“Good afternoon everyone, thank you so much for coming out here today,” Ms. Meng said to begin her speech, standing in the plaza in front of the Queens Crossing Mall in Flushing. “Days ago, when we planned this rally, we really did think it was a good idea. And in light of the fact of the weather, we thought, ‘What better way than to make sure elected officials keep their speeches under 2 minutes than to hold it in the middle of a hurricane?’”
In advance of the upcoming elections, the women’s magazine Marie Claire got a look inside the purses of several prominent female candidates for their “Running in Heels” feature. Based on their findings, iPads and other Apple gear are must-have accessories on the campaign trail, but a few of the women in the article apparently tote less standard fare including one candidate with a heavy energy drink habit and another who’s packing heat.
It’s Election Day in New York next Thursday! But instead of a titanic battle between ideologies–your Mitt Romneys vs. Barack Obamas, if you will–the options on the ballot will be little-noticed state legislative contests between candidates of the same party, often with few policy differences.
However, that doesn’t mean that there aren’t some exciting races happening. From “Who Gets Arrested for Raping a Grandmother?” to “Assemblywoman Caught Up in Sex Scandal with Two Young Men,” there’s been no shortage of nasty drama and mud slinging as voters head to the polls.
Here’s a breakdown of who’s running and why it might matter who wins. The list below focuses on Democratic races because the few Republican primaries in this staunchly blue city tend to have clear favorites or are taking place in such Democratic territory that the victor is reasonably likely to be irrelevant.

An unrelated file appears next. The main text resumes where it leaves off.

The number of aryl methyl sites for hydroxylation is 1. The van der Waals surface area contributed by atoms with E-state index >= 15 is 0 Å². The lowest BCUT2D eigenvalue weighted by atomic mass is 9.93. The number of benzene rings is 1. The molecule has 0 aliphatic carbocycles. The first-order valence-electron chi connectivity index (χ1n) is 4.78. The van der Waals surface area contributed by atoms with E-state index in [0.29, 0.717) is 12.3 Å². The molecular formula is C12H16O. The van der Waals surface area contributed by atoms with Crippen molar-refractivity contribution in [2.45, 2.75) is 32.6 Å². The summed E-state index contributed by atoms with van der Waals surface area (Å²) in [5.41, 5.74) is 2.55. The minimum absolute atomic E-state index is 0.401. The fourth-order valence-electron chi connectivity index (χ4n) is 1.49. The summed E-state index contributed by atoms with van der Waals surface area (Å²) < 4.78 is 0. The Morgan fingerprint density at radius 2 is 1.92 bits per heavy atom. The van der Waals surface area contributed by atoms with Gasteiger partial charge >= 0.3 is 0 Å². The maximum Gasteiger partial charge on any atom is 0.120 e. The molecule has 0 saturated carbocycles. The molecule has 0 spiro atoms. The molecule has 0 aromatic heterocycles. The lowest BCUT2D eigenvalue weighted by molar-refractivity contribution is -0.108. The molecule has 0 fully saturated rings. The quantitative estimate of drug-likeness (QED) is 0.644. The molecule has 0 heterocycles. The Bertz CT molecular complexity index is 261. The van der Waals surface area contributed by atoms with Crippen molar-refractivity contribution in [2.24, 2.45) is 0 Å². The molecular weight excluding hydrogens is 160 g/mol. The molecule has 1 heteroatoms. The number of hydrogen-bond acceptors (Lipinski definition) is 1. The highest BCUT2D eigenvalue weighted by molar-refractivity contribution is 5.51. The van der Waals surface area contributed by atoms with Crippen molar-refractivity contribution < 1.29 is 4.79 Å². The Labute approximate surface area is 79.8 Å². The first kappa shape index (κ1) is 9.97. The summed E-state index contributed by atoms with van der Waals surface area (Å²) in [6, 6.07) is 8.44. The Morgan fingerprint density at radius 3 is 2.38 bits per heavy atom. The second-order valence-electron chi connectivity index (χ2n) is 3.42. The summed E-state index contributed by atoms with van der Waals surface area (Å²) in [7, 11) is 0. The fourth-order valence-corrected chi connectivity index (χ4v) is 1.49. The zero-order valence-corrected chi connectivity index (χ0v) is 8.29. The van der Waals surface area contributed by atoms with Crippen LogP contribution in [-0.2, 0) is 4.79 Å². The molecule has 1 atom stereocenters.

on the attack
GOP Councilman Dan Halloran is an underdog congressional campaign in a staunchly Democratic district where his opponent has repeatedly attacked him for his support of Ron Paul’s presidential campaign, but Mr. Halloran has no plans to slow down his advocacy in Mr. Paul’s political movement any time soon. To that end, he was among the supporters of Mr. Paul who gathered in Maine a couple weeks ago, and last night, he addressed a crowd that had gathered for Mr. Paul’s son, Kentucky Senator Rand Paul, near Penn Station last night.
“Problem is, we ain’t getting Ron in the White House. … We have a choice: Do we keep what we have, or do we trade it in?” Mr. Halloran said to the enthusiastic crowd, making the case for Mitt Romney’s campaign. “We can’t afford to have four more years of Barack Hussein Obama. We can’t afford it. Our country can’t economically. Our people can’t afford it. If you think people are out of work today, when the real depression hits us, and there’s no leadership in the White House, there’s going to be nowhere to hide. This country will come to a grinding halt. The Constitution, you can just forget about it.”
Republican Councilman Dan Halloran, a candidate for congress in northeastern Queens, gave a long, 36-minute speech before a conservative group in Suffolk County at the end of last week where he unloaded a multitude of charges against his Democratic opponent, Assemblywoman Grace Meng. Notably, he implied she is somehow involved with the alleged criminal schemes of her father, former Assemblyman Jimmy Meng, who was arrested last month and charged with soliciting an $80,000 bribe to fix a court case. Ms. Meng has declared her independence.
“Grace Meng has spent $1.1 million dollars. She raised $1 million, she spent $1.1 million. Can anyone do the math?” Mr. Halloran rhetorically asked. “She’s $100,000 in the hole. Her father was arrested last week for accepting an $80,000 bribe. You can do the math there and figure it out. He was also — by the way — kicked out of the Assembly for voter fraud in 2004. His campaign manager was Grace Meng, my opponent.”